Geographies of Violence and Extraction in the Cultural Production of the Mexican Late Neoliberal Period

Student thesis: Doctoral ThesisDoctor of Philosophy


This thesis refers to a body of contemporary cultural works that variously consider the socio-ecological transformations in the current phase of neoliberalization, whereby intensified forms of extraction appear interoperative with the Mexican drug interdiction military-security campaigns officially initiated in 2006. The cultural works here assembled focus upon geographies of heavy narcotraffic and military activity. Yet, the ecological matters of concern these text foreground such as the exploitation of nature (human and nonhuman), land-grabbing, rural-out migration, and the murderous energies of capitalist development, suggest a shared critique of the imperceptible neoliberal extractive and exploitative thrusts that structure the disparate geographies depicted. This thesis therefore proposes that the rubric of extraction – a term that has gained significant valence in the energy and environment-oriented fields in the humanities – as a productive lens from which to engage the cultural production related to the deadly socio-political crisis affecting Mexico. While not previously grouped together by critics and despite their many differences, the cultural texts this thesis explores share a concern with peripheralized geographies – i.e. the Southwestern highlands or the Mexican Gulf coast – that have been swept into the maelstrom of militarization, extra-legal violence and ecological extraction, but that, far from the dominant narco-spectacle, have been often overshadowed, underemphasized, or ignored entirely. To excavate the occluded yet material socio-ecological transformative effects of drug-war polices in contemporary literary and cultural works, this study draws from an interdisciplinary theoretical grounding, bringing together insights from fields such as political ecology, cultural geography, and anthropology and building upon existing materialist cultural critiques that have already engaged with neoliberalism and its socio-ecological degradations. Reading for the linkages between the brutal socio-political and ecological conditions in Mexico and the accumulation dictates of global capital in the work of nonfiction filmmakers such as Betzabé García and Tatiana Huezo and writers such as Fernanda Melchor and Hubert Matiúwàa, this thesis aims to explore the ways in which contemporary cultural practitioners engage formal experimentation to bring to the fore the interlocking structural and historically-shaped causes of violence, displacement, and turmoil experienced across a regional and global scale. Narrowing in on a particular form of appropriation and capitalization of environments and their inhabitants – ‘drug war capitalism’ – to trace how these fault lines are registered in contemporary cultural outputs, this thesis suggests that such focus can shed light on the dominant discourses through which neoliberal securitization helps move capitalism’s logic of extraction forward.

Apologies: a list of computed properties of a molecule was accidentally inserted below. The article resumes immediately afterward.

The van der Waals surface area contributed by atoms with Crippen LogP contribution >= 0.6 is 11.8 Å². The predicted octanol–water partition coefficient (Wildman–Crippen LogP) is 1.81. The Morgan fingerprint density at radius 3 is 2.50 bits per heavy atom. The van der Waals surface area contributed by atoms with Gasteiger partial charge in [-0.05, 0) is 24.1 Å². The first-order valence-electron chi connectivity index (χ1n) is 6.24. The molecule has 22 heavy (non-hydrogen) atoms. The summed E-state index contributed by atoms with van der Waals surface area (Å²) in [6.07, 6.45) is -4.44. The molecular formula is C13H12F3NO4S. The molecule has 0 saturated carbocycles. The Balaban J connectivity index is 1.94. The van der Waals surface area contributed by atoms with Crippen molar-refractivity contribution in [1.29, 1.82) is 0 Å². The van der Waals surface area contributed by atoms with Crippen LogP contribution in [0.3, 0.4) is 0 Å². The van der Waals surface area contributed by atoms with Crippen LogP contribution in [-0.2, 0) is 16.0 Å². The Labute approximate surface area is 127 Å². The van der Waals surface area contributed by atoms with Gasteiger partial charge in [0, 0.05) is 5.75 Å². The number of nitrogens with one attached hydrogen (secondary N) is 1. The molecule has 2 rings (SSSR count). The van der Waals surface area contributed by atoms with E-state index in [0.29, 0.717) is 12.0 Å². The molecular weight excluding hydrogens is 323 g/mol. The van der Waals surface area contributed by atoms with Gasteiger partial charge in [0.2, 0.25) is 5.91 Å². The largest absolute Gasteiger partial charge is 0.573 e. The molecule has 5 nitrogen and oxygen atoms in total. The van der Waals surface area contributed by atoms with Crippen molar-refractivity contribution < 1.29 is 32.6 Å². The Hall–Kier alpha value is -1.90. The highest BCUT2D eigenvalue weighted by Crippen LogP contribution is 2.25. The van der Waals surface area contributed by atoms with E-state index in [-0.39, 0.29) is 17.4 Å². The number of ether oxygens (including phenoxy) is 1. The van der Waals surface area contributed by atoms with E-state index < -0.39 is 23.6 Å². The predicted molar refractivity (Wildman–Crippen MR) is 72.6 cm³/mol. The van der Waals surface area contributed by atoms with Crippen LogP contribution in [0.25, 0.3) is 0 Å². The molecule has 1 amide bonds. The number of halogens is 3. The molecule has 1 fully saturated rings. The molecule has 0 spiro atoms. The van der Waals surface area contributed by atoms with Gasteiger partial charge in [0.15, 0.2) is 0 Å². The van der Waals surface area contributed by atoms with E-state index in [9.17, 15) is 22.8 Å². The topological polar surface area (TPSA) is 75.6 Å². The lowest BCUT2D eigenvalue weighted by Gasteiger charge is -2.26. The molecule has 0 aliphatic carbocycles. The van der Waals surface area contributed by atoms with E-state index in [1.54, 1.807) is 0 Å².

Date of Award1 Sept 2022
Original languageEnglish
Awarding Institution
  • King's College London
SupervisorAnna Bernard (Supervisor) & Luis Rebaza-Soraluz (Supervisor)

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